Sunday, January 17, 2010

TRIP 90 Jan/Feb'09

January 30-31 February 1-8 2009

Two Days With Hootyhoo
The Roadwalk To Farr Gap
Arctic Conditions With 30 Inch Drifts
Three Days At Zero or Below At 5,000 Feet
John Quillen And the Southern Highlanders

HOOTYHOO: On this trip I go into the Citico Wilderness from Doublecamp road and go up the Rocky Flats trail where I meet up with fellow backpacker Hootyhoo and his dog Rooty.

FARR GAP RESTSTOP: We decide to come out of Rocky Flats and do the 3 mile roadwalk up to Farr Gap where we take a break. I've got my Mystery Ranch G6000 pack and Hootyhoo has his Kelty frame pack.

KEN JONES AND THE CROSSCUT MOUNTAIN BOYS: Nobody does as much trail work in the area as Ken Jones. We leave Farr Gap and follow the Fodderstack trail(it's also the Benton MacKaye trail), south when we run into Ken and his boys. Hootyhoo and I set up a quick trailside camp not far from this picture.

FODDERSTACK CAMP: Hootyhoo gets his camp set up and we prepare for night temps in the 20sF. He's using his old Sierra Designs Clip Flashlight tent.
DOWN TO SLICKROCK CREEK: I leave Hootyhoo and go to Crowders to camp and then drop off the Big Stack Gap trail to Slickrock Creek and come up to this sign at one of the creek crossings. If you want to hike the whole creek, you'll have between 12 and 14 crossings, depending on if you want to pull a treacherous creek bank rock cliff or not.
SNOW ON THE SLICKROCK: The next morning I wake up to a view out of my tent of sleet and a cold snow and so begin my day with a barefoot crossing in a butt cold creek and start backpacking by climbing a long trail up towards Hangover mountain.
THE BIG FAT GAP CLIMB: The trail leaves Slickrock Creek and I was cold so I put on my Marmot rain jacket and went 2,000 feet up to Big Fat and beyond on the Hangover Lead South trail to a favorite wide open and level gap camp I call Elysium Fields.
THREE DAYS AT ELYSIUM FIELDS: I spent 3 days hunkered in at this camp and it was very cold at around -5F. It took me many hours to pack up and get Shunka's frozen dog pack zipped. My goal was to leave a high camp and go even higher in even deeper snow. To the Hangover!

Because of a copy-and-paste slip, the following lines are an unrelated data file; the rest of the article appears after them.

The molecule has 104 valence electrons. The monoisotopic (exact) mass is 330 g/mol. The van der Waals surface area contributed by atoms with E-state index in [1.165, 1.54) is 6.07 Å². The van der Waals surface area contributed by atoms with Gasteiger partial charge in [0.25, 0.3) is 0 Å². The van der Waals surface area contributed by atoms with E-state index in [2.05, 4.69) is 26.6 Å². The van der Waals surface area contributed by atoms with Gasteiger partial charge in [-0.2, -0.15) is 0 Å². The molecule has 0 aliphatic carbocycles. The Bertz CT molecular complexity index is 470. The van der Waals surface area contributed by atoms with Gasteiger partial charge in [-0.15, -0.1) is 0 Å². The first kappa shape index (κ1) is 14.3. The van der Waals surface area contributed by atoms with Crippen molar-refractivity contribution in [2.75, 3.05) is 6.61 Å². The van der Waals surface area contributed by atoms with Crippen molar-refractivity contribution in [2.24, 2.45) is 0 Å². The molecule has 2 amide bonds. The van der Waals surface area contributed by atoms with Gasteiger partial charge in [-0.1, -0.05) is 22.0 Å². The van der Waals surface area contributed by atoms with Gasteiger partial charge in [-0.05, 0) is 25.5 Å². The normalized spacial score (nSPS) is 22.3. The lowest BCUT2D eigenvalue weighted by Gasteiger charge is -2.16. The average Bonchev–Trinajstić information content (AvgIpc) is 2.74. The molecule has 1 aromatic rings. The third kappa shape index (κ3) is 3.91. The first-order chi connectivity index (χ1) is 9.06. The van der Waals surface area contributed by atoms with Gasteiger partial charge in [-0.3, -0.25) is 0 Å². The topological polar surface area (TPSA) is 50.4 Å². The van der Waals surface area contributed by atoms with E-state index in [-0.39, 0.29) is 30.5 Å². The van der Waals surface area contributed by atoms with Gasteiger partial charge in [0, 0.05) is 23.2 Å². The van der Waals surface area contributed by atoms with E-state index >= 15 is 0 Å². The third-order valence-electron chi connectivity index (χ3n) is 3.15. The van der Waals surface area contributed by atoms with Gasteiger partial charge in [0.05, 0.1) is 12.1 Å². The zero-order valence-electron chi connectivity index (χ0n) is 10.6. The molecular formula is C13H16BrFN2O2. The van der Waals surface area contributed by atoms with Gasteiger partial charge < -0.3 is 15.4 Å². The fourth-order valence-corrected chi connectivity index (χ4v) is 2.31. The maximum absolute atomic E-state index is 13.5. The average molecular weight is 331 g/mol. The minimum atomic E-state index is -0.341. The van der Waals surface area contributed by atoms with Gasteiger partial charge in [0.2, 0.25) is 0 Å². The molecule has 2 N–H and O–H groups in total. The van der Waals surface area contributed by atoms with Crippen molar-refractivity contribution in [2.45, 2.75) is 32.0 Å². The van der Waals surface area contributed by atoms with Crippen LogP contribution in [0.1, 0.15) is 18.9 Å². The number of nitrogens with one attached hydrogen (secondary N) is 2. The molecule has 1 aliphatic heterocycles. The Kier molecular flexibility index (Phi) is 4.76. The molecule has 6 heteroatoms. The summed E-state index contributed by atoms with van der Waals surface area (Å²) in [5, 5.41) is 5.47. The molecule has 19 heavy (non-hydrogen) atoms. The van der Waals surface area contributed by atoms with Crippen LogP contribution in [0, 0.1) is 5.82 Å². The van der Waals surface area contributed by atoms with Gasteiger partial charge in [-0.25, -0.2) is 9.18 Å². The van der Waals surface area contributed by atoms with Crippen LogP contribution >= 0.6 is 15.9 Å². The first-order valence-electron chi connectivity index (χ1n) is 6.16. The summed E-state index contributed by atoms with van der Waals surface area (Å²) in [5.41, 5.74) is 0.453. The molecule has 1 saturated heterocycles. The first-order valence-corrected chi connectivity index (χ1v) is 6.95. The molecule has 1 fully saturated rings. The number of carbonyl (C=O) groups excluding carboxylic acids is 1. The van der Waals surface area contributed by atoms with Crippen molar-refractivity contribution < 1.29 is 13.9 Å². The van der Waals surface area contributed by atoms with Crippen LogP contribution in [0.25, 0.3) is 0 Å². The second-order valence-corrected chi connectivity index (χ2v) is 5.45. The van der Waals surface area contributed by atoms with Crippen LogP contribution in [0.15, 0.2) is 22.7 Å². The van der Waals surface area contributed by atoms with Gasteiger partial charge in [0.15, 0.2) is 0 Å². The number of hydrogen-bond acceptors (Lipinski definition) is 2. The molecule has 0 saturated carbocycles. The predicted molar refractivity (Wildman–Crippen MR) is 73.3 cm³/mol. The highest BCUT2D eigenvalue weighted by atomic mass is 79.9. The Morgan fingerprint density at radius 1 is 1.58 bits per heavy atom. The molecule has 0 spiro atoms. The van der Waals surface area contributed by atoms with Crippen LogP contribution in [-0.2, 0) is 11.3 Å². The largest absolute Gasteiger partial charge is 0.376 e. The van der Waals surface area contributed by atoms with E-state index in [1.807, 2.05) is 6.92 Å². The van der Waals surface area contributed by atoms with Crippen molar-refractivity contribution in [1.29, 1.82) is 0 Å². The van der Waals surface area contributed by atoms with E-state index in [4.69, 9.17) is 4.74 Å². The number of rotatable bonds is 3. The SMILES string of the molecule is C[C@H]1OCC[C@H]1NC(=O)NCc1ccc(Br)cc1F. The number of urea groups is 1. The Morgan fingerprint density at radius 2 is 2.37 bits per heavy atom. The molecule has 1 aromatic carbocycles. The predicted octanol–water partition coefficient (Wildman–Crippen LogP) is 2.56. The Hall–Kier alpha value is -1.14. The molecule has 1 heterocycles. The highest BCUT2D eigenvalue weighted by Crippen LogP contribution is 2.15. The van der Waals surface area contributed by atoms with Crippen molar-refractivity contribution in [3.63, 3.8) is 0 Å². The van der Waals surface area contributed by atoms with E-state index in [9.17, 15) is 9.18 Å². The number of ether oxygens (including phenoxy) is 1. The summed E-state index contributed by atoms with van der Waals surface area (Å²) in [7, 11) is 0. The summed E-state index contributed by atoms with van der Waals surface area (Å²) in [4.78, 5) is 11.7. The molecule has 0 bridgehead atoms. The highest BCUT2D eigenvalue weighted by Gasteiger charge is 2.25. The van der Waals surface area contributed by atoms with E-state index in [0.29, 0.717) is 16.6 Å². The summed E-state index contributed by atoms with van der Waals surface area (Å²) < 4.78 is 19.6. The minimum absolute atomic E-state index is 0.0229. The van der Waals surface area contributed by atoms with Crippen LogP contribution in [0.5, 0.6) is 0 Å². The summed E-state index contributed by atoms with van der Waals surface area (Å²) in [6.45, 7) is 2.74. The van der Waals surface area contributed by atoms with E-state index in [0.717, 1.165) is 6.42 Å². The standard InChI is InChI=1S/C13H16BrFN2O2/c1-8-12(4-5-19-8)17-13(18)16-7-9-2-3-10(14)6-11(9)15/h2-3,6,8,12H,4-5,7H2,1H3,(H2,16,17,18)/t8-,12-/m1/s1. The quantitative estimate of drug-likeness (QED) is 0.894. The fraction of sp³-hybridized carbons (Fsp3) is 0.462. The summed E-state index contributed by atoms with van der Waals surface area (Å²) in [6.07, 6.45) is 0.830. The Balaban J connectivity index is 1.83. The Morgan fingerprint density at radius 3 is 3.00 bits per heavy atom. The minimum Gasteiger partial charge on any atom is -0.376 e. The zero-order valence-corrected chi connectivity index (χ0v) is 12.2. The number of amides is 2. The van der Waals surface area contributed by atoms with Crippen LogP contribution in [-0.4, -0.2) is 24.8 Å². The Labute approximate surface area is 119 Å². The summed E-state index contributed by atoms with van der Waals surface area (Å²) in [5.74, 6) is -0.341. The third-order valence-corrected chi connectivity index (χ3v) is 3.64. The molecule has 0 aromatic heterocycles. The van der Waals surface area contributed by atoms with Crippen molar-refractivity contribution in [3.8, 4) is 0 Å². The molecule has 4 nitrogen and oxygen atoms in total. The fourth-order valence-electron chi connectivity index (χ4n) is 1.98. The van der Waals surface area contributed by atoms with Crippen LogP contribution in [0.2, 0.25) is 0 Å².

POSTHOLING SLOG: Here's Shunka on the trail as we battle our way up a thousand feet to Hangover ridge where we hit 24 inch drifts and some real slow going. Welcome to paradise.
TIGHT LEAVES: You always know how cold it is by looking at the curled up rhododendron leaves, and yes, boys, it's cold! I'm at the high heath section of the trail where it turns left and up.
UNCLE FUNGUS HIGH MOUNTAINEER: I'm going without oxygen although my dog is short-roping me up to the summit where we'll set up a cold bivouac.
AIRJET CAMP ON THE HANGOVER: We make it and have to set up a quick camp with frozen fingers and endure another night of below zero temps. I later learned it was -22F atop Mt LeConte the same night me and Shunka stayed up here.

THE MORNING AFTER AT -10F: It's dang cold and I hang up my Western Mountaineering Puma sleeping bag and enjoy the wildness of Miss Nature's dance.

AN EARNED VISION: The view off the Hangover. And you're looking into North Carolina and the ridge where the Appalachian Trail goes across--with Cheoah Bald the big bulky thing to the left.

FOUR MILE RIDGE: The ridge walk between the Hangover and Naked Ground took me several hours though it's only a mile and a half. Why? The snow was deep! Notice my nice Icebreaker merino wool tops.
NAKED GROUND ARRIVAL: I make it from the Hangover and stop for a fotog at Naked Ground on my journey to the meadow atop Bob's Bald. I feel squared away.

THE MEADOW OF BOB STRATTON BALD: The mighty Bob! It's a great place to rest, to get water, and to camp. I'm on my way off the mountain to connect to the Fodderstack trail and the long haul north to Pine Ridge and the Mill Branch turnoff.

JOHN QUILLEN: As luck would have it I run into John Quillen and the Southern Highlanders on my way down the Mill Branch trail and he invites me to set up nearby and so I find a nice flat place up behind his camp and we have a fine old time talking and hanging out. The next day I hump down the rest of the trail and get back to my car and say goodbye to the woods for awhile. Another great 10 day trip.

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